What does it aim to do?
Seemingly, Lifestage aims to allow teens to showcase themselves in the best light possible in order to allow those stalking them to see their best side, naturally. There is currently the perception that the ‘Millennial’ generation is the most self-absorbed generation ever to have been seen in the history of mankind. Now, imagine these self-obsessed, self-absorbed people significantly upping the level of self-obsession and self-absorption. This seems to be the profile we’re working with for the next generation. Beware babies in utero who start eating their hosts from the inside out, basically.
Lifestage, innocuous as it seems, is not that at all. Read on, keeping in mind the massive fail of Facebook to attract teens to the platform.
Snapchat and Instagram
Before going into my suspected reasons for Lifestage having been created, let us look at the seemingly direct competition, Snapchat and Instagram.
Snapchat got teens on board at a rapid rate. The platform suited their never-sated instant gratification needs as well as the need to feel like they wouldn’t get caught out doing something naughty or borderline unacceptable. (The pictures just disappear, you know. No, guys, screenshots. But that’s a discussion for another day.) Brands have bought in. Teens have buying power. Brands are evolving at a rapid rate to reach the teens and tweens who dictate the marketplace. Snapchat is Snapchat. Lifestage is NOT competition for Snapchat. Snapchat is on-the-go, instant, now. If you don’t see it, you miss out. YOLO and FOMO combined into one. Lifestage is slightly more permanent and structured than this.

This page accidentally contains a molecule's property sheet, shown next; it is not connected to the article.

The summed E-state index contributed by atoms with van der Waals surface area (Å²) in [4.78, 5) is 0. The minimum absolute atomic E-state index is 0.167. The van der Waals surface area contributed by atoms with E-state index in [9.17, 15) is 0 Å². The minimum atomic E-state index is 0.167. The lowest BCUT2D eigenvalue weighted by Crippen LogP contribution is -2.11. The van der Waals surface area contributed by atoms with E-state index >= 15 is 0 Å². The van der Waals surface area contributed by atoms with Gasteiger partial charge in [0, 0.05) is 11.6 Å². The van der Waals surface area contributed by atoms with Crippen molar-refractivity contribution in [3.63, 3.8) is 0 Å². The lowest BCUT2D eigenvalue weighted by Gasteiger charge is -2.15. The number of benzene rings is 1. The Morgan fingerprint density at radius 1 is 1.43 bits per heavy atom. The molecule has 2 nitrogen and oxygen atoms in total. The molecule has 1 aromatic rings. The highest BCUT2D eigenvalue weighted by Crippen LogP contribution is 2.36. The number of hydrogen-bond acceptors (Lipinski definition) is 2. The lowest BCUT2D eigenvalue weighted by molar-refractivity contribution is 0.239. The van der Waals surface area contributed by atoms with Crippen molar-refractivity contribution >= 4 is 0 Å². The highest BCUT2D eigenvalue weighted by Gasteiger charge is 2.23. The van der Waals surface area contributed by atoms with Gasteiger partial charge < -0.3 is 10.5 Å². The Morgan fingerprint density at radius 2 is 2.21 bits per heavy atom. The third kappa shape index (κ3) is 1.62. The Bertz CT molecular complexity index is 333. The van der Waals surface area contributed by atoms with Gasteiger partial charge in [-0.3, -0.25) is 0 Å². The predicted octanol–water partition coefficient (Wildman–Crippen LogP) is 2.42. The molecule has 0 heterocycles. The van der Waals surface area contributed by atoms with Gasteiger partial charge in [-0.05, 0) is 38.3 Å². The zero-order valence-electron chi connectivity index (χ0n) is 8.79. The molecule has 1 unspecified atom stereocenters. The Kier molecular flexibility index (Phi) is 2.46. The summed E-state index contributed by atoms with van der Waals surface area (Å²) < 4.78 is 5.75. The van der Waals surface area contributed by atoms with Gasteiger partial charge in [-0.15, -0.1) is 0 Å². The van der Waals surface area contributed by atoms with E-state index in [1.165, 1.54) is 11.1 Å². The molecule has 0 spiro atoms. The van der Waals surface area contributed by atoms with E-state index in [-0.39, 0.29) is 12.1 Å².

Instagram? Instagram is just pictures, you say, with a random inbox that everybody forgets to check. You may have noticed people’s profile pictures all lined up neatly at the top of your app waiting for your attention to look at their happy snap with captions/stories of their day – the “Stories” feature. Is this competition for Snapchat or Lifestage? Personally, I think Instagram just got sick and tired of people like me posting pictures of their children being ridiculous and yet another fuzzy dog picture and are trying to get through to our thick skulls that we should rather make those pictures less permanent in a life story type deal. Is Instagram returning to the pure roots of curating gorgeous imagery in a styled feed, artists only? Or, Instagram has cottoned onto teen trends, as well. Teens curate their Instagram feeds if you haven’t noticed. They will only keep pictures that achieve a certain number of likes in a certain amount of time. Generally these pictures have very deep and meaningful captions written by ‘Anonymous’. The rest get deleted. So no, not really direct competition. Besides, Facebook owns Instagram, too, so I suspect they have a different plan for the platform, entirely. (Here we might see the ad wars start between Snapchat and Instagram.)